Luckily, the Cultural Capital can leverage many resources – like Bravo Greater Des Moines and the Civic Center – to accomplish the tasks at hand.
“Merging those strengths will be so important and makes the potential for success so much greater, because we have such well-established programs and facilities,” Laurenzo said.
But even with all of the resources laid before the committee, Laurenzo acknowledged that they still have obstacles ahead. The biggest is getting regional leaders to recognize that arts and culture are just as critical as other projects, such as improving education and attracting new businesses.
“There’s a lot of competing initiatives,” he said. “It’s doable, but it’s challenging.”
The Cultural Capital section of the Capital Crossroads final plan document lays out three sections. Here’s a look at the subsections and what the capital co-chairs find to be the most important issues heading into the implementation process.
Capacity and coordination
• In the early stages of the plan, the co-chairs agree that this section is the most important to work on in order to get other projects under way. Increasing funding and having a more cohesive Des Moines arts scene can further the role the arts play in enriching Greater Des Moines’ quality of life and retaining or attracting talent to the area.
• Co-chair Mary Cownie said it’s important to find a sustainable mechanism to fund the arts. “We typically have to ensure our own relevancy in the public and private sector,” she said. “People often say, ‘It’s been a tough year; we’ll cut our arts and culture from our philanthropic giving.’”
• Another top priority for the co-chairs is to develop more centralized and coordinated marketing promotion and attendance-building strategies. The co-chairs said in order to be successful, they have to take a regional approach. “We want people to continue to better themselves, but we also have to make sure we do what’s best for the region. It isn’t just Des Moines, and it isn’t just downtown,” Cownie said.
Infrastructure and events
• This section of the plan outlines the most specific projects. The plan states that Greater Des Moines has more in the way of “arts, culture and music resources than its size would indicate. However, to reach a ‘critical mass’ that will position the region more competitively with larger ‘talent magnet’ regions, more arts infrastructure and programming must be developed.”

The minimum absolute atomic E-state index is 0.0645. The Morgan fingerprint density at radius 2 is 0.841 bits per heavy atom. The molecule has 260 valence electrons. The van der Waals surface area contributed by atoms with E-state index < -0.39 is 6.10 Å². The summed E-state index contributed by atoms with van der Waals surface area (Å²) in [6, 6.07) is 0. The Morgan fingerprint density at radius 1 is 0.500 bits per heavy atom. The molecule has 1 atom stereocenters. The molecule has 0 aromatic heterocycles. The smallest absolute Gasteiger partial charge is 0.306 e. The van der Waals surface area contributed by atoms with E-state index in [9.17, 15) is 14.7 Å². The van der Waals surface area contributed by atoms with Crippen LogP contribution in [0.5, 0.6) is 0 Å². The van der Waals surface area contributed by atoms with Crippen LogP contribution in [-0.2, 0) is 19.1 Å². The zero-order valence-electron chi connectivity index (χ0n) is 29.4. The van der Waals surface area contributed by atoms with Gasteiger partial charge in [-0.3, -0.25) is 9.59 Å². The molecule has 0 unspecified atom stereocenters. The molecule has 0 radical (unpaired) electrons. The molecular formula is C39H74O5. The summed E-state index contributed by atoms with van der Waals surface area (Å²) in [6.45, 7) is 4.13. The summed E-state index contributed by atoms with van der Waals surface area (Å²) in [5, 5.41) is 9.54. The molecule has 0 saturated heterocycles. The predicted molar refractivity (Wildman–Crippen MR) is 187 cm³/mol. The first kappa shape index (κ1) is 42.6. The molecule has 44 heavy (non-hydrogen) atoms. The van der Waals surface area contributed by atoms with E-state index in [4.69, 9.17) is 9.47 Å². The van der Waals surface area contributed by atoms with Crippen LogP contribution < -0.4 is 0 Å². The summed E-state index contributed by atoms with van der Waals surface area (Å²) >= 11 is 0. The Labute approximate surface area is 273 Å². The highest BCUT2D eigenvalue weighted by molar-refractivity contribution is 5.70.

• Those projects include increasing space for performances and education at existing facilities such as the Civic Center of Greater Des Moines and the Des Moines Art Center.
• The plan also suggests that Des Moines develop arts districts to market galleries and studios as well as attract artists. Co-chair Brian Laurenzo said before these districts can be created, they must be defined. “Is it one street or is it spread throughout Des Moines?” he said. “It’s a great way of connecting the community to the arts. It can be anything related to arts and culture; art galleries or studios, sculpture, venues, theaters, it’s not limited.”
• The plan also suggests building a midsized venue to fill the void between the large arenas and the smaller clubs and theaters. However, Laurenzo said this probably won’t be tackled anytime soon. “It would be premature to assign a priority for projects that specific,” he said.
• The plan and the co-chairs point out that the arts can improve the quality of life, bring people together and attract new residents to Greater Des Moines.
• Cownie said the committee prioritized the goal of advancing the mindset that the arts are a critical component of a community’s fabric. “Why is someone going to live down here or come to work down here? We have to have all of the offerings,” she said. “It impacts such a cross section of the community. Even if it’s not always something tangible like a job or schools or health care.”
• Additionally, the plan states that because Greater Des Moines has such a large and diverse arts and culture capacity for its size, it can be difficult for residents and visitors to experience all of the region’s resources. “Maximizing the impact of Greater Des Moines’ arts economy would have great benefit across a number of strategic ‘capitals,’” the plan says.
• Leveraging the arts through specific programming and possibly developing an arts incubator could bring together different communities to discuss and debate.